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1863 July 18: More on the Draft Riots and the Death of Colonel O’Brien

July 20, 2013

More on the New York City draft riots from the July 18, 1863, issue of The Prescott Journal.


NEW YORK, July 14.

The Tribune and Times offices are baricaded to-night with bundles of printing paper.

A heavy force of police is about there and on the side walk of Printing House square.  In front of the Times office is a small cannon which fires twelve balls at a discharge.

Yesterday morning the mob gutted the house of Col. O’Brien,¹ of the New York volunteers, who tendered his services to suppress the riot.  A force of 300 policemen here charged on the mob and drove the rioters into houses, the officers chasing them all over buildings and felling them with their clubs.

A detachment of the 11th Regiment reached the scene and aided in dispersing the mob.

Col. O’Brien who went forward near the crowd was set upon and beaten to death almost instantly. The crowd afterwards amused themselves by firing at his head as he lay on the sidewalk, and afterwards hung him to a lamp post.  He was then taken down and thrown into the street, where he remained up to 8 o’clock last evening.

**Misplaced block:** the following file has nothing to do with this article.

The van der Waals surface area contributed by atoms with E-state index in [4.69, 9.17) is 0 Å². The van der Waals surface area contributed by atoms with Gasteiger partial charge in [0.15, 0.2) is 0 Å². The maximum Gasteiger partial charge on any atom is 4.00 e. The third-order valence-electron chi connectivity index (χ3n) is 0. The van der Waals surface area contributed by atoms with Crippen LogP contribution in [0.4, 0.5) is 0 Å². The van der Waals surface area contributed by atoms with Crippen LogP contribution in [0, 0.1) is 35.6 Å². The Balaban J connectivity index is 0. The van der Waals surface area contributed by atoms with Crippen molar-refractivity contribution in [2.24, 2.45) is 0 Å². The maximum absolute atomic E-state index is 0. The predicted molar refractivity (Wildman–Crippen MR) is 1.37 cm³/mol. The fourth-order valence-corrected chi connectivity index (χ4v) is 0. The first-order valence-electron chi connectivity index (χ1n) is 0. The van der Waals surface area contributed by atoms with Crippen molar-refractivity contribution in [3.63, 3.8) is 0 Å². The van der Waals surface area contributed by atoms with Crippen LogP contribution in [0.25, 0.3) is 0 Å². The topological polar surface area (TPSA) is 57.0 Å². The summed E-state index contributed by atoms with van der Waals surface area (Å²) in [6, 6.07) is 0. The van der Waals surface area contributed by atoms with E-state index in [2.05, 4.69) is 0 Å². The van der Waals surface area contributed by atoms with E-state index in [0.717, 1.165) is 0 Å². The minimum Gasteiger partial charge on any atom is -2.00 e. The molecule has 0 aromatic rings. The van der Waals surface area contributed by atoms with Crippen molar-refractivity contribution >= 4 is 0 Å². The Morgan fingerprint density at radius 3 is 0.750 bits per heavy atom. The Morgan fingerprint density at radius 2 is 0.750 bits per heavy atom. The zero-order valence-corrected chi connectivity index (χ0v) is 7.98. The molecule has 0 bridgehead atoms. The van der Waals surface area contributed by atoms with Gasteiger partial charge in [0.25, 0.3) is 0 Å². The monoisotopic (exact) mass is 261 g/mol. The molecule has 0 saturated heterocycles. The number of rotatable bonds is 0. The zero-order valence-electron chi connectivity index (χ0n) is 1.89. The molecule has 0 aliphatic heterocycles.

NY Draft Riots

Charge of the Police at the Tribune Office, from “Harper’s Pictorial History of the Civil War” (see footnote 2)

NEW YORK, July 15.

The mayor has issued a proclamation announcing that the riot had subsided; that the remnants of the mob now only seek plunder, and calls upon the citizens to form patrols, and that all lines of omnibusses, railways and telegraph must be put in full operation immediately, and fully protected by the military.  The laws must and shall be obeyed, and the offenders pursued and punished.

A dispatch from the Secretary of War to Mayor Opdyke [George Opdyke] says five New York regiments have been ordered home.

1.  Henry O’Brien (ca. 1823-1863) was the colonel of the 11th New York Infantry. Little is known about his life before the Civil War. He served as a captain of Company H of the 155th New York Infantry, part of Corcoran’s Irish Legion, from October 1862 until his honorable discharge from that regiment in February 1863. In June 1863 O’Brien was given permission to recruit in order to re-raise the 11th New York Regiment. He was recruiting in New York City when the riots broke out.
2.  Harper’s Pictorial History of the Civil War, by Alfred H. Guernsey and Henry M. Alden, Chicago: McDonnell, 1866-68; available in the UWRF Archives (E 468.7 .G87 1866).

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